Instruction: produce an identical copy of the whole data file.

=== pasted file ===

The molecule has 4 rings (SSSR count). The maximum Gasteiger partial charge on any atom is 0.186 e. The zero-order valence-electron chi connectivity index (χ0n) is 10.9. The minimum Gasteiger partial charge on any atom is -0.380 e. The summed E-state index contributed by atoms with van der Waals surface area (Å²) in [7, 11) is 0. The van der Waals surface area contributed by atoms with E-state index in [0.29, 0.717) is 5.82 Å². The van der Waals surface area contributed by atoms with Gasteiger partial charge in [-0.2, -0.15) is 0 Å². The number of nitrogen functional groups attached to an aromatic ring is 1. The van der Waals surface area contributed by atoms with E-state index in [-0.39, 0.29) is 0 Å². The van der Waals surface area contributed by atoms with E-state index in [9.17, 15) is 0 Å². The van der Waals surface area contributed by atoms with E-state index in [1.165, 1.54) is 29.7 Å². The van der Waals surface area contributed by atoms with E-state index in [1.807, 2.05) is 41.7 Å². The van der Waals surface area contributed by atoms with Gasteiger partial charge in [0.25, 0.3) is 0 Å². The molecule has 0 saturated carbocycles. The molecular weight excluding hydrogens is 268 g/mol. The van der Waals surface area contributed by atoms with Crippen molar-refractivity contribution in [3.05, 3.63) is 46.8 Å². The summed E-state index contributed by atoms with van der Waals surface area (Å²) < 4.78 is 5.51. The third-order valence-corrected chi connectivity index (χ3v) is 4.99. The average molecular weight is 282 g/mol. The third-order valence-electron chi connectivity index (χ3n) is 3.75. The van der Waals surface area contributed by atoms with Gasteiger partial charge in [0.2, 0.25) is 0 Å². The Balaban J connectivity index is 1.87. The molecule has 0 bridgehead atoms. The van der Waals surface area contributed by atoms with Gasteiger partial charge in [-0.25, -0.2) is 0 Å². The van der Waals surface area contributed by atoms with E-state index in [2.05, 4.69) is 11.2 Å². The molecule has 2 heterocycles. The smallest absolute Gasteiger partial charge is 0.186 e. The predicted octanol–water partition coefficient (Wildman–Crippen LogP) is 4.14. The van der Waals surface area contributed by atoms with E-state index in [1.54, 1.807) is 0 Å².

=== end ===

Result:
The molecule has 4 rings (SSSR count). The maximum Gasteiger partial charge on any atom is 0.186 e. The zero-order valence-electron chi connectivity index (χ0n) is 10.9. The minimum Gasteiger partial charge on any atom is -0.380 e. The summed E-state index contributed by atoms with van der Waals surface area (Å²) in [7, 11) is 0. The van der Waals surface area contributed by atoms with E-state index in [0.29, 0.717) is 5.82 Å². The van der Waals surface area contributed by atoms with Gasteiger partial charge in [-0.2, -0.15) is 0 Å². The number of nitrogen functional groups attached to an aromatic ring is 1. The van der Waals surface area contributed by atoms with E-state index in [-0.39, 0.29) is 0 Å². The van der Waals surface area contributed by atoms with E-state index in [9.17, 15) is 0 Å². The van der Waals surface area contributed by atoms with E-state index in [1.165, 1.54) is 29.7 Å². The van der Waals surface area contributed by atoms with E-state index in [1.807, 2.05) is 41.7 Å². The van der Waals surface area contributed by atoms with Gasteiger partial charge in [0.25, 0.3) is 0 Å². The molecule has 0 saturated carbocycles. The molecular weight excluding hydrogens is 268 g/mol. The van der Waals surface area contributed by atoms with Crippen molar-refractivity contribution in [3.05, 3.63) is 46.8 Å². The summed E-state index contributed by atoms with van der Waals surface area (Å²) < 4.78 is 5.51. The third-order valence-corrected chi connectivity index (χ3v) is 4.99. The average molecular weight is 282 g/mol. The third-order valence-electron chi connectivity index (χ3n) is 3.75. The van der Waals surface area contributed by atoms with Gasteiger partial charge in [0.2, 0.25) is 0 Å². The Balaban J connectivity index is 1.87. The molecule has 0 bridgehead atoms. The van der Waals surface area contributed by atoms with Gasteiger partial charge in [-0.25, -0.2) is 0 Å². The van der Waals surface area contributed by atoms with E-state index in [2.05, 4.69) is 11.2 Å². The molecule has 2 heterocycles. The smallest absolute Gasteiger partial charge is 0.186 e. The predicted octanol–water partition coefficient (Wildman–Crippen LogP) is 4.14. The van der Waals surface area contributed by atoms with E-state index in [1.54, 1.807) is 0 Å².